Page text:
Interdisciplinary communication in the intensive care unit at the University Hospital of the West Indies
OBJECTIVE: To assess the perceptions of physicians and nurses working full-time in the Intensive Care Unit (ICU) at the University Hospital of the West Indies (UHWI) regarding interdisciplinary communication.
METHOD: A cross-sectional survey of all medical personnel working full-time in the ICU was conducted in January 2008 using a self-administered, validated questionnaire. Data on perceived communication, teamwork and leadership, comprehension of patient care goals, perceived effectiveness and satisfaction were collected and analysed using the SPSS Version 14. Internal reliability was tested using Cronbach's alpha score and differences and correlations were assessed using Pearson's Chi-square and correlation analysis.
RESULTS: Ninety-five per cent (105/111) of questionnaires were completed. More doctors than nurses experienced open communication with other staff members (73% vs 32%; p < 0.01), with less openness occurring with increasing seniority. More doctors (53%) than nurses (32%) reported receiving inaccurate information from doctors (p < 0.05), with 67% and 51% respectively receiving incorrect information from nurses (p < 0.05). Communication across shifts was felt to be better amongst doctors than nurses (73% vs 63%). Only 50% of doctors compared to 88% of nurses felt they received relevant information quickly (p < 0.05). More nurses than doctors (86% vs 63%; p < 0.01) felt that they had a good understanding of patient care goals. Negative perceptions of the leadership characteristics of consultants (62% amongst doctors and 74% of nurses) and sisters (79% and 73%, respectively) were high.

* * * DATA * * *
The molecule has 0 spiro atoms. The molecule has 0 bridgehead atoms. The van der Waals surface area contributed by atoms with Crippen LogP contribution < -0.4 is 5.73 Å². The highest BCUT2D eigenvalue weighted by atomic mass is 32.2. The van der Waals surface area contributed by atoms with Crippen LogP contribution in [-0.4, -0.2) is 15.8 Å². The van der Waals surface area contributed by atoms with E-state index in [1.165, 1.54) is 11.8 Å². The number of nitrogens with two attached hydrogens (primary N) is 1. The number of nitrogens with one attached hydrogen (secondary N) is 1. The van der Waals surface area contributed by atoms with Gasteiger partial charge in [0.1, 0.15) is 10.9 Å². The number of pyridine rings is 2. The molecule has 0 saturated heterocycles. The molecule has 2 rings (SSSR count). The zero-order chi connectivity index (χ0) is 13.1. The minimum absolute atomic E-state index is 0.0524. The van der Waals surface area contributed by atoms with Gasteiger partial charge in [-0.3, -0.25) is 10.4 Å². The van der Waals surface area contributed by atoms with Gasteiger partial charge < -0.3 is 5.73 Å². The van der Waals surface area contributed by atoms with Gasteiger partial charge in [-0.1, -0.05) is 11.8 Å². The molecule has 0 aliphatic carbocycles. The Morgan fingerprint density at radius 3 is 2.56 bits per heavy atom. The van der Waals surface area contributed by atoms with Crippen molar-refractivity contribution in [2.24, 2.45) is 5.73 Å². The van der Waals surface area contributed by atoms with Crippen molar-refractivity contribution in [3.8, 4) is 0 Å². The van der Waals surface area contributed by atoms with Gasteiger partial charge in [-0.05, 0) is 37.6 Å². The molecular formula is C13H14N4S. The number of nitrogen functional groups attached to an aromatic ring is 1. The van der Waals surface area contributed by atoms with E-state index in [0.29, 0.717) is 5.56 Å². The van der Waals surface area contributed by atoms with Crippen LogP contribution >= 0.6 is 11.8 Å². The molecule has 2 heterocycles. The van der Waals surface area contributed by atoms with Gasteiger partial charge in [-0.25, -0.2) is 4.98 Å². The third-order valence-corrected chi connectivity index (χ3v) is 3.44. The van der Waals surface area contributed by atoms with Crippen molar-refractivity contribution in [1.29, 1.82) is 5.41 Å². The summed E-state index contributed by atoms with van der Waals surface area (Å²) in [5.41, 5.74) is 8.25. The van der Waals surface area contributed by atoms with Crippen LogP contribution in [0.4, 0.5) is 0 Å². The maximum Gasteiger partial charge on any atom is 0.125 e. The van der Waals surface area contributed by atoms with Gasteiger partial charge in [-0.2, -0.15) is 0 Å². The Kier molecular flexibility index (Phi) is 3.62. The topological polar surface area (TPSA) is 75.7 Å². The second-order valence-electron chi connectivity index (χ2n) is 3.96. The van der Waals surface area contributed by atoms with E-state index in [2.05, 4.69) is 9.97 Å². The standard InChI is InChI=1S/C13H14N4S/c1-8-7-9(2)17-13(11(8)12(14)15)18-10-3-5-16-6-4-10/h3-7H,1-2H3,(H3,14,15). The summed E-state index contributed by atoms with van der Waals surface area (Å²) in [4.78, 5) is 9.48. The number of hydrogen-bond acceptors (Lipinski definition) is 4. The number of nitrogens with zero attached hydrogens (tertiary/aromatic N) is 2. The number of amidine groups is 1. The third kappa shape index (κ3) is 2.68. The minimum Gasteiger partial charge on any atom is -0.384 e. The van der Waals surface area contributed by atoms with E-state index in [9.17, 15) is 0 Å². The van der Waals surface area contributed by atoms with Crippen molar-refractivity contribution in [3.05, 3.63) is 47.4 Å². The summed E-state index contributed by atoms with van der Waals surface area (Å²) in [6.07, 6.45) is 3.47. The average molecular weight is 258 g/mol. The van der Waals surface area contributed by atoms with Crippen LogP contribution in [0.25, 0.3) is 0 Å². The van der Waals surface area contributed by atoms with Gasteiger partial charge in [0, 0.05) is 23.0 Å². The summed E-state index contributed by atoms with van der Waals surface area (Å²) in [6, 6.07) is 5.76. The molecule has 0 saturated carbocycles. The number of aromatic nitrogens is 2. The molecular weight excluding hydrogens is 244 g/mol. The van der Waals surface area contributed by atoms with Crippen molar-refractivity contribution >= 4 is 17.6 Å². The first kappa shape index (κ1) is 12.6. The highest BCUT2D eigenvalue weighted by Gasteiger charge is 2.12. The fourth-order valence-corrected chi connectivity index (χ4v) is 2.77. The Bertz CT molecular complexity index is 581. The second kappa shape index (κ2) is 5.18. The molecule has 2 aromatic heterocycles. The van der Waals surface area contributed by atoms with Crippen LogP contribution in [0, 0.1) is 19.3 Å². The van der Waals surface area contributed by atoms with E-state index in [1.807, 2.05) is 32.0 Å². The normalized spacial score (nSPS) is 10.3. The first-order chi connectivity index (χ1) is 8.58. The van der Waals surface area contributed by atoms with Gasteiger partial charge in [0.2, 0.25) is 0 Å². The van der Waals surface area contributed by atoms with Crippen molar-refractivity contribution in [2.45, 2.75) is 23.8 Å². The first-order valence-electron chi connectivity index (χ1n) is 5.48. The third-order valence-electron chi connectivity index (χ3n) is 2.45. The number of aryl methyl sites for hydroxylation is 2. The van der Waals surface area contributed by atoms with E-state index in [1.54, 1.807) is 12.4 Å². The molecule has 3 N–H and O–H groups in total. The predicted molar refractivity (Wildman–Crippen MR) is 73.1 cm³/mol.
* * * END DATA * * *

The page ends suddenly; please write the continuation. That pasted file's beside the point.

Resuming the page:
CONCLUSIONS: Communication within the ICU, UHWI, is unsatisfactory with an overall poor perception of senior leadership. Improvement in staff morale and leadership training may create a working environment where team members can communicate openly without fear of chastisement.
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